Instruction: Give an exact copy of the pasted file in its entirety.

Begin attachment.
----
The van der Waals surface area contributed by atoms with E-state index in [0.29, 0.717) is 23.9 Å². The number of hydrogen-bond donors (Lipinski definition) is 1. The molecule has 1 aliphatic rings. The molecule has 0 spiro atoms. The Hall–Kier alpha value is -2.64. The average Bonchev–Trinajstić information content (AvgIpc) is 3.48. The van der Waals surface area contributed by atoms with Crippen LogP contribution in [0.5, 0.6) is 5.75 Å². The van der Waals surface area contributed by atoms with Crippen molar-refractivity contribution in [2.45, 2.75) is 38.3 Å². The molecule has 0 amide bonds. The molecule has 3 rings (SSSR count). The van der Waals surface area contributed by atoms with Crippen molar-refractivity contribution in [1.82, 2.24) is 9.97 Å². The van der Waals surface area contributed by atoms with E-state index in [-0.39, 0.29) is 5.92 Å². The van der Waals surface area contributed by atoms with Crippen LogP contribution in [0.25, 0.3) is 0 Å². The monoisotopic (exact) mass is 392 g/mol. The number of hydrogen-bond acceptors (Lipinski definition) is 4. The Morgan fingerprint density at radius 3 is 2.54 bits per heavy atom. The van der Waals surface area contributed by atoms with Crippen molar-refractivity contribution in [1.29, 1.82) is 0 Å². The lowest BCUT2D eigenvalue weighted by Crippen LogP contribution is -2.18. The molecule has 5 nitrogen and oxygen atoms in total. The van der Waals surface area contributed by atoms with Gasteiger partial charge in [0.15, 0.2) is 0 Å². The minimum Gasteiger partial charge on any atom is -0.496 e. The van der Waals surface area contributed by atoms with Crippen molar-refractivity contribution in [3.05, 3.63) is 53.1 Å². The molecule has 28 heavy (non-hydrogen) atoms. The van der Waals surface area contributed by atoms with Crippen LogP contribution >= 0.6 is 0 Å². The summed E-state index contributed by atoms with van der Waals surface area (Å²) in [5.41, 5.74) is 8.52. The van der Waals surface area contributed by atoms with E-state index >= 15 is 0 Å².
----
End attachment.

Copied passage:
The van der Waals surface area contributed by atoms with E-state index in [0.29, 0.717) is 23.9 Å². The number of hydrogen-bond donors (Lipinski definition) is 1. The molecule has 1 aliphatic rings. The molecule has 0 spiro atoms. The Hall–Kier alpha value is -2.64. The average Bonchev–Trinajstić information content (AvgIpc) is 3.48. The van der Waals surface area contributed by atoms with Crippen LogP contribution in [0.5, 0.6) is 5.75 Å². The van der Waals surface area contributed by atoms with Crippen molar-refractivity contribution in [2.45, 2.75) is 38.3 Å². The molecule has 0 amide bonds. The molecule has 3 rings (SSSR count). The van der Waals surface area contributed by atoms with Crippen molar-refractivity contribution in [1.82, 2.24) is 9.97 Å². The van der Waals surface area contributed by atoms with E-state index in [-0.39, 0.29) is 5.92 Å². The van der Waals surface area contributed by atoms with Crippen LogP contribution in [0.25, 0.3) is 0 Å². The monoisotopic (exact) mass is 392 g/mol. The number of hydrogen-bond acceptors (Lipinski definition) is 4. The Morgan fingerprint density at radius 3 is 2.54 bits per heavy atom. The van der Waals surface area contributed by atoms with Crippen molar-refractivity contribution in [1.29, 1.82) is 0 Å². The lowest BCUT2D eigenvalue weighted by Crippen LogP contribution is -2.18. The molecule has 5 nitrogen and oxygen atoms in total. The van der Waals surface area contributed by atoms with Gasteiger partial charge in [0.15, 0.2) is 0 Å². The minimum Gasteiger partial charge on any atom is -0.496 e. The van der Waals surface area contributed by atoms with Crippen molar-refractivity contribution in [3.05, 3.63) is 53.1 Å². The molecule has 28 heavy (non-hydrogen) atoms. The van der Waals surface area contributed by atoms with Crippen LogP contribution >= 0.6 is 0 Å². The summed E-state index contributed by atoms with van der Waals surface area (Å²) in [5.41, 5.74) is 8.52. The van der Waals surface area contributed by atoms with E-state index >= 15 is 0 Å².